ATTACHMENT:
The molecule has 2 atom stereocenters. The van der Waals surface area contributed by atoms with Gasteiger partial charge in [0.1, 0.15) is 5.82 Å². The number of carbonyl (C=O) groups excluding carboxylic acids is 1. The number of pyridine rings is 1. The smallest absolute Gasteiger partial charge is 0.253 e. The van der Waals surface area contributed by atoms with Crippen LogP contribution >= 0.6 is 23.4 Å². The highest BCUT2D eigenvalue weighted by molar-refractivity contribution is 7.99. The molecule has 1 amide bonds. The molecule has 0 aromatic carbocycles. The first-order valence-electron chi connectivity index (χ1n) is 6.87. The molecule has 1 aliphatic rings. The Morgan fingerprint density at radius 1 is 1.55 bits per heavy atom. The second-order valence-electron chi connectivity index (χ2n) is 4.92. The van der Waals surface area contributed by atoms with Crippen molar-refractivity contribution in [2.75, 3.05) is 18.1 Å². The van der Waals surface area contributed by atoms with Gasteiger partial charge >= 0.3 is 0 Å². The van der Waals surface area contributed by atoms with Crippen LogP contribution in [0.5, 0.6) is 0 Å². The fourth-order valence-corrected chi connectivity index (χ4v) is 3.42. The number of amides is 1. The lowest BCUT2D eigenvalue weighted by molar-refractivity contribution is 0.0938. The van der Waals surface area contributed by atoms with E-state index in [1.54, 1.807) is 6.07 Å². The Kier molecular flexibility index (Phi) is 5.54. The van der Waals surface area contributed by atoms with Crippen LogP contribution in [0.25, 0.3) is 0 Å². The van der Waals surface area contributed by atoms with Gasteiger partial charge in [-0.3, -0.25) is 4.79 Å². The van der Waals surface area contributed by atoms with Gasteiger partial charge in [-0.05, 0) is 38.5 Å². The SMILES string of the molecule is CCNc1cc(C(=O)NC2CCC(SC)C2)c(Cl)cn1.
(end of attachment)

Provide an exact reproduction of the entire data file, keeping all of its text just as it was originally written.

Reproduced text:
The molecule has 2 atom stereocenters. The van der Waals surface area contributed by atoms with Gasteiger partial charge in [0.1, 0.15) is 5.82 Å². The number of carbonyl (C=O) groups excluding carboxylic acids is 1. The number of pyridine rings is 1. The smallest absolute Gasteiger partial charge is 0.253 e. The van der Waals surface area contributed by atoms with Crippen LogP contribution >= 0.6 is 23.4 Å². The highest BCUT2D eigenvalue weighted by molar-refractivity contribution is 7.99. The molecule has 1 amide bonds. The molecule has 0 aromatic carbocycles. The first-order valence-electron chi connectivity index (χ1n) is 6.87. The molecule has 1 aliphatic rings. The Morgan fingerprint density at radius 1 is 1.55 bits per heavy atom. The second-order valence-electron chi connectivity index (χ2n) is 4.92. The van der Waals surface area contributed by atoms with Crippen molar-refractivity contribution in [2.75, 3.05) is 18.1 Å². The van der Waals surface area contributed by atoms with Gasteiger partial charge >= 0.3 is 0 Å². The van der Waals surface area contributed by atoms with Crippen LogP contribution in [0.5, 0.6) is 0 Å². The fourth-order valence-corrected chi connectivity index (χ4v) is 3.42. The number of amides is 1. The lowest BCUT2D eigenvalue weighted by molar-refractivity contribution is 0.0938. The van der Waals surface area contributed by atoms with E-state index in [1.54, 1.807) is 6.07 Å². The Kier molecular flexibility index (Phi) is 5.54. The van der Waals surface area contributed by atoms with Crippen LogP contribution in [0.25, 0.3) is 0 Å². The van der Waals surface area contributed by atoms with Gasteiger partial charge in [-0.3, -0.25) is 4.79 Å². The van der Waals surface area contributed by atoms with Gasteiger partial charge in [-0.05, 0) is 38.5 Å². The SMILES string of the molecule is CCNc1cc(C(=O)NC2CCC(SC)C2)c(Cl)cn1.